You know those TV shows and psychic mediums that work with people to try to communicate from beyond the grave? It’s impressive. They’ll “sense” a variety of things – perhaps a red toy and someone’s name that starts with a G or J. Then, some expectant person from the audience will chime in that their cousin Jason fell off a red rider wagon in Georgia, and the medium is off and running. Is it true? I suppose it depends how one measures truth. What is true is Jesus’ resurrection.
Now, many scoff at the resurrection of Jesus. Impossible. Can’t happen. We know better. We’re intellectually superior to the ancients. We could never believe such things today. Yet, here many of us are, enthralled by psychic wisdom from beyond.
But here’s the thing, the folks in the first century didn’t believe the resurrection either. Despite the fact the Jesus repeatedly told his followers he was going to die and rise again on the third day, they didn’t go to Jesus’ tomb to see if he was alive. Instead, the women went and bought expensive spices to prepare his corpse.
You’d think at least one of his followers would have said, “Hey, didn’t Jesus say he was going to rise again on the third day? Let’s check it out. Can’t hurt, right?” They didn’t. They didn’t believe – resurrection wasn’t even in their paradigm of belief like it is in ours.
If we think that the resurrection was fabricated, using women as the eyewitnesses is just stupid. Yet all four gospels have women. Women’s testimony was not valid – women were hysterical – too emotional to provide objective accounts. Even when the women told the disciples, they didn’t believe them. So what did this mean? It means that the testimony of the women is an accurate historical account and not a fabrication. The tomb was empty.
But, we say, maybe they got the wrong tomb. Maybe his body was stolen. But these objection don’t hold up against the historical accounts. The women knew exactly where he was buried. And if Rome or the Jewish authorities stole his body all they had to do was produce it. They didn’t. Jesus followers were too shocked, bewildered, and scared that they would face a similar fate to be so bold as to sneak past Roman guards, roll away a giant stone, and steal his body. It didn’t happen.
In addition to the evidence of the actual events at the tomb is that despite all the initial unbelief, something radically and suddenly altered their worldview. What turned a cowardly, ragtag band of followers into courageous witnesses to the truth of the resurrection? They encountered the risen Christ.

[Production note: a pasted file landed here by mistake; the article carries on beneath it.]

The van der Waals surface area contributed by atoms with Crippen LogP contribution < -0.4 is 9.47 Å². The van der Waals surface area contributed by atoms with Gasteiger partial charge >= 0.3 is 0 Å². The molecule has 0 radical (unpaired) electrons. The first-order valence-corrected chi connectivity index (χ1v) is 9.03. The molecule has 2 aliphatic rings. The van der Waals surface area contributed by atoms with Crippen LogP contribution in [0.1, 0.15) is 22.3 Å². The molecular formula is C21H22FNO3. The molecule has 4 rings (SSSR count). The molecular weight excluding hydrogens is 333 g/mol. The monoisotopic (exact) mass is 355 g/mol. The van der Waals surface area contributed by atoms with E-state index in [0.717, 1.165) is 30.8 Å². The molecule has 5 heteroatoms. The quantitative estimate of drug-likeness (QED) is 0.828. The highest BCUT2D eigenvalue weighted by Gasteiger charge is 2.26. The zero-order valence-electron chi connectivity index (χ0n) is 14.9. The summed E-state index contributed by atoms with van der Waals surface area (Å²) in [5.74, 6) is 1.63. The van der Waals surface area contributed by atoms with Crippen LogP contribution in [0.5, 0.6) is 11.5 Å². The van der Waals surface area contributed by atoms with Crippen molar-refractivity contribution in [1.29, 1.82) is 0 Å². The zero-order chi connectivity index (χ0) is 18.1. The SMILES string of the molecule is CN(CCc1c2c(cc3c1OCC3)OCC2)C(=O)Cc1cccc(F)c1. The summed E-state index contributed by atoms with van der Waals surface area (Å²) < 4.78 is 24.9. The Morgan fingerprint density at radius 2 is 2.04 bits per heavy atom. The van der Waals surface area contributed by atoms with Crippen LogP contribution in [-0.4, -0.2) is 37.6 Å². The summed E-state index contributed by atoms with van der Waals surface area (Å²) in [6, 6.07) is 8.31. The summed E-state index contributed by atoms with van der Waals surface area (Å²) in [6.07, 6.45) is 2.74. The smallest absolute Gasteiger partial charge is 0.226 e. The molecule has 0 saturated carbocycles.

If we read the bible, we’re told that Jesus physically appeared to his disciples and many others. The apostle Paul, one of the most credible sources, tells us, “…he appeared to more than five hundred of the brothers and sisters at the same time, most of whom are still living…” In other words, Paul was saying, if you don’t believe me, ask them.
There’s lots more , of course. Jesus appeared to his disciples, to which the women must have been like, “Told you so! Men!” And we have the story of doubting Thomas and the Road to Emmaus. What we don’t have is any psychic “beyond the grave” stuff. It was real. Jesus told Thomas, Put your finger here; see my hands. Reach out your hand and put it into my side. Stop doubting and believe.
Through an angel at the empty tomb he even calls Peter by name from beyond the grave. He didn’t say, “I’m thinking of a Jew, and a fish, I’m sensing some anger issues”…etc. Instead we’re told, go, tell his disciples and Peter, He is going ahead of you into Galilee. There you will see him, just as he told you.
What’s interesting is that there is not a lot of discussion after the resurrection. The gospels end rather quickly. Sure there are appearances, the miraculous catch of fish, Peter’s reinstatement, the ascension…etc. But, perhaps we ask, why didn’t the Gospels go on an on? I mean the guy did rise from the dead, right? Why didn’t they drive this point home? They did. Come and see. Two billion plus and growing claim Jesus as the King, the Son of God, the conqueror of death, and the savior of the world.
Thank for reading,
~ Ted Olson